The sound of a tissue sliding from the rectangular box at the edge of Principal Waverly’s desk paints a sad image in my mind. It seems like all I’ve been doing lately is making my mom cry.

“Kat needs to understand what’s bothering her deep inside so she can better control her actions. Maybe this has something to do with her father. Have you been in touch with him?”

“No.” My mom snaps the word. “Not since Katrina was born. But he’s not the problem. She doesn’t even ask about him.”

The silence that follows is heavy enough to weigh down my heart.

“Well, she’s got to be curious at least—”

“She’s not.”

The sound of a chair scraping the floor tells me their conversation is over, which doesn’t surprise me. There are many reasons why I don’t ask about my father, my mother’s coldness toward the subject being one of them. I tune out the remaining chitchat and instead focus on how I’m going to face my mom after this “incident,” as everyone calls it.

A few minutes later, the door to Principal Waverly’s office opens, and my mom steps out, her eyes red and still moist from crying. She locks those sad eyes with mine and holds out her hand to me. “Let’s go home and have a chat.”

I look from her to the principal before frowning. “I didn’t push Steve. I barely even touched him.”

Principal Waverly gives me a small smile before placing a hand on my shoulder. “I believe you had no intention of hurting Steve, but there are too many witnesses who saw things differently. It’s important for you to take responsibility for your actions.”

Her words aren’t cold in the least, but it still feels like a hard slap in the face. No one wants to hear me out. No one will even consider that there’s another side to the story. It hurts. My chest squeezes. Defeated, I finally take my mom’s hand.

She says nothing as we walk to my locker, then she tells me to empty it. There’s not much to pack up. My course books, a light green jacket I haven’t worn since early spring, and a hanging mirror I used more for looking out for sneak attacks from my classmates than I ever used it to check my own reflection.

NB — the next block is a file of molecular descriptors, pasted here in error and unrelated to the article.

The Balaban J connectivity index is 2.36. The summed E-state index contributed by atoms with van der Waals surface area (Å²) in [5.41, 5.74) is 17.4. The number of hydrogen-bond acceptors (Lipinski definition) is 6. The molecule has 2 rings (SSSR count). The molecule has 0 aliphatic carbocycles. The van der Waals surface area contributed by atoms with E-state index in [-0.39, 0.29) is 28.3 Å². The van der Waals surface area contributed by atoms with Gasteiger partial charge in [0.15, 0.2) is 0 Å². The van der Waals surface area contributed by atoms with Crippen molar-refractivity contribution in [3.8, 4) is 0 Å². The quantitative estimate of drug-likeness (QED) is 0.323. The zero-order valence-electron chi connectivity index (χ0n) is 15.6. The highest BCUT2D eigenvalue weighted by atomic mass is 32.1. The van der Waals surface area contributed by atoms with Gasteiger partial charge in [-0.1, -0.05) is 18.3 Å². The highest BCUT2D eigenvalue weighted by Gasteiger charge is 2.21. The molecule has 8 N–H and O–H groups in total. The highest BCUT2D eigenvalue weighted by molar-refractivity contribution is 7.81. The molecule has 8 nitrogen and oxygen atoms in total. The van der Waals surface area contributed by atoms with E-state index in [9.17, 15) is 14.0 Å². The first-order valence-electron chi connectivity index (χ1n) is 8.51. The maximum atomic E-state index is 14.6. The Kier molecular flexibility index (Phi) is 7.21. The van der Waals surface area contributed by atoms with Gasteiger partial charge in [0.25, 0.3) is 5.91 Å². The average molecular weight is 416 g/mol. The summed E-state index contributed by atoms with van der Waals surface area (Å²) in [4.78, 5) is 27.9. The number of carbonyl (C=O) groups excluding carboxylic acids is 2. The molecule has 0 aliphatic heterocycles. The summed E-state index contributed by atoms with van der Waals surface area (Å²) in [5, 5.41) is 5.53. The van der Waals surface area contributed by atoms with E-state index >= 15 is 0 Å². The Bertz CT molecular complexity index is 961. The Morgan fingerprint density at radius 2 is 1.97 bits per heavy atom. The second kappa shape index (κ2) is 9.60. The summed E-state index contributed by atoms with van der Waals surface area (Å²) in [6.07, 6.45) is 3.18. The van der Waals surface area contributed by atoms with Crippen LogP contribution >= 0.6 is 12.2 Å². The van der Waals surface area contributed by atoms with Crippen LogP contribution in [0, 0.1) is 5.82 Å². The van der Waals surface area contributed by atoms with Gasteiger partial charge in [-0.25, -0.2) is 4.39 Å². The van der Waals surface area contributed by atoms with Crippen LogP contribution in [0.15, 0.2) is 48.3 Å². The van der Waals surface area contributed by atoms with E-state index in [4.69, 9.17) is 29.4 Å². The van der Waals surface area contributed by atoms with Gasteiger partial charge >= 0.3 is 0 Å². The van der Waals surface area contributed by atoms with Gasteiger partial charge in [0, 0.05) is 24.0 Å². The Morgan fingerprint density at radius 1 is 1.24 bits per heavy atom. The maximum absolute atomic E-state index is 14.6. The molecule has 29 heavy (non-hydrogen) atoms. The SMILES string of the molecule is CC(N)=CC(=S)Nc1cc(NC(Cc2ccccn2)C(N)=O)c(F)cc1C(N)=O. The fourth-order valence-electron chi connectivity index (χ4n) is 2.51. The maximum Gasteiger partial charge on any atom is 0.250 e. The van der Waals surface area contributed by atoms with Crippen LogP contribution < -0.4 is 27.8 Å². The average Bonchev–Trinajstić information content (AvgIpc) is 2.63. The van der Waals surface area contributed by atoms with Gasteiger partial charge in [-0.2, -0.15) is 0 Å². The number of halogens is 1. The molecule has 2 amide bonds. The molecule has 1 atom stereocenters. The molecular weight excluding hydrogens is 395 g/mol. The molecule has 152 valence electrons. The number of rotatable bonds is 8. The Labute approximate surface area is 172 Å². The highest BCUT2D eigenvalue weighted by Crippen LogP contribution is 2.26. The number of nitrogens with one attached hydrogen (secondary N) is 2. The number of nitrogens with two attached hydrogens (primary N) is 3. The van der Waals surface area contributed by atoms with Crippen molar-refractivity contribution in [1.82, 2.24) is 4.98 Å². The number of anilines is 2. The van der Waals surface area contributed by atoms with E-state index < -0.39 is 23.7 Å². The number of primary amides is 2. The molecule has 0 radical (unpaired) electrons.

I’ve just gathered the last of my things when the bell rings, signaling the end of class. I freeze, and I can see in my mom’s eyes that she’s dreading what comes next too.

She leans in to whisper, “Keep your head straight forward and don’t react. Got it?”

I nod and squeeze my lids together, summoning the courage I know I’ll need. Then we walk toward the entrance. The heckling begins as soon as everyone begins to pour into the halls.

“Look. There she is. Did you see what she did to Steve?”

“No, but I heard about it. Katrina Summer is a freak.”

“Well, I was there. It was terrifying. I hope his parents sue.”

“I doubt they will. He doesn’t have a scratch on him. How is that even possible?”

“Who knows? But Kat’s a fucking psycho. I’m glad she’s leaving.”

“Look at what she’s carrying. Hopefully, she’s gone for good this time.”

“She’s so tragic. I mean, look at that dress. She must have the same one in fifty different shades.”

I swallow over the lump in my throat as my mom pushes open the front door for me to exit first. She leads me to a set of bikes parked on the rack. My mom has never driven, so we walk or ride our bikes everywhere we go.

I assume we’re riding directly to our apartment, but we take a detour to the outdoor ice cream stand instead. It’s always been my favorite, with the top of its small roof shaped like a pink swirl of ice cream covered with rainbow glitter, but it’s not usually a stop we make when I’ve done something bad at school.